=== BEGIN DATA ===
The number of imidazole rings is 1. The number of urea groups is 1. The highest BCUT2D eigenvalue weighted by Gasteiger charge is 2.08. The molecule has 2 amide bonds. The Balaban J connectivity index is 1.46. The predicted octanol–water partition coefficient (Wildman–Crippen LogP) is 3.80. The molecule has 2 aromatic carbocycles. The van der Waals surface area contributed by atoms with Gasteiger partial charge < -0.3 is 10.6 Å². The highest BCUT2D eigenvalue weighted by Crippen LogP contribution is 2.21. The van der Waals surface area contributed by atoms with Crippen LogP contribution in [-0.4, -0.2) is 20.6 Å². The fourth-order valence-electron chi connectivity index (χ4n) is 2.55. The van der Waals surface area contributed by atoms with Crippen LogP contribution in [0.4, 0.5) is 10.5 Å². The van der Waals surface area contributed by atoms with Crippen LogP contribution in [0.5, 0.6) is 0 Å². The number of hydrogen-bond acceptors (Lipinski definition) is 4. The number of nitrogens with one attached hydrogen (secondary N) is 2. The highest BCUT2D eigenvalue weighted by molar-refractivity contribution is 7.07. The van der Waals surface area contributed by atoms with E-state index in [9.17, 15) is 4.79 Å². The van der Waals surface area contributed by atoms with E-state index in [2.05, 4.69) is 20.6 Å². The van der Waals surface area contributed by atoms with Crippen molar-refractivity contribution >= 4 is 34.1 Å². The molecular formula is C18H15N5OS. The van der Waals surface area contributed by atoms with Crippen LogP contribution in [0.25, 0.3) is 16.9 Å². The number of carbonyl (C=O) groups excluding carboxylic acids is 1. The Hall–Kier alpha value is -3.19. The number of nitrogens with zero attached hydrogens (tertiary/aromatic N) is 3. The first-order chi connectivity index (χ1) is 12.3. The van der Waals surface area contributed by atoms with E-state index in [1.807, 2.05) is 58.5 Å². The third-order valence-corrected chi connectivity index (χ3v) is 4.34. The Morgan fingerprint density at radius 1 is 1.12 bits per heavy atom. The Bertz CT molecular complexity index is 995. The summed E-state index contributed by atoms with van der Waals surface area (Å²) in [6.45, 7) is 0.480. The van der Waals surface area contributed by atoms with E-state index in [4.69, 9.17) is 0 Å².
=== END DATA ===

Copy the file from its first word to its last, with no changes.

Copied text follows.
The number of imidazole rings is 1. The number of urea groups is 1. The highest BCUT2D eigenvalue weighted by Gasteiger charge is 2.08. The molecule has 2 amide bonds. The Balaban J connectivity index is 1.46. The predicted octanol–water partition coefficient (Wildman–Crippen LogP) is 3.80. The molecule has 2 aromatic carbocycles. The van der Waals surface area contributed by atoms with Gasteiger partial charge < -0.3 is 10.6 Å². The highest BCUT2D eigenvalue weighted by Crippen LogP contribution is 2.21. The van der Waals surface area contributed by atoms with Crippen LogP contribution in [-0.4, -0.2) is 20.6 Å². The fourth-order valence-electron chi connectivity index (χ4n) is 2.55. The van der Waals surface area contributed by atoms with Crippen LogP contribution in [0.4, 0.5) is 10.5 Å². The van der Waals surface area contributed by atoms with Crippen LogP contribution in [0.5, 0.6) is 0 Å². The number of hydrogen-bond acceptors (Lipinski definition) is 4. The number of nitrogens with one attached hydrogen (secondary N) is 2. The highest BCUT2D eigenvalue weighted by molar-refractivity contribution is 7.07. The van der Waals surface area contributed by atoms with E-state index in [9.17, 15) is 4.79 Å². The van der Waals surface area contributed by atoms with E-state index in [2.05, 4.69) is 20.6 Å². The van der Waals surface area contributed by atoms with Crippen molar-refractivity contribution >= 4 is 34.1 Å². The molecular formula is C18H15N5OS. The van der Waals surface area contributed by atoms with Crippen LogP contribution in [0.25, 0.3) is 16.9 Å². The number of carbonyl (C=O) groups excluding carboxylic acids is 1. The Hall–Kier alpha value is -3.19. The number of nitrogens with zero attached hydrogens (tertiary/aromatic N) is 3. The first-order chi connectivity index (χ1) is 12.3. The van der Waals surface area contributed by atoms with E-state index in [1.807, 2.05) is 58.5 Å². The third-order valence-corrected chi connectivity index (χ3v) is 4.34. The Morgan fingerprint density at radius 1 is 1.12 bits per heavy atom. The Bertz CT molecular complexity index is 995. The summed E-state index contributed by atoms with van der Waals surface area (Å²) in [6.45, 7) is 0.480. The van der Waals surface area contributed by atoms with E-state index in [4.69, 9.17) is 0 Å².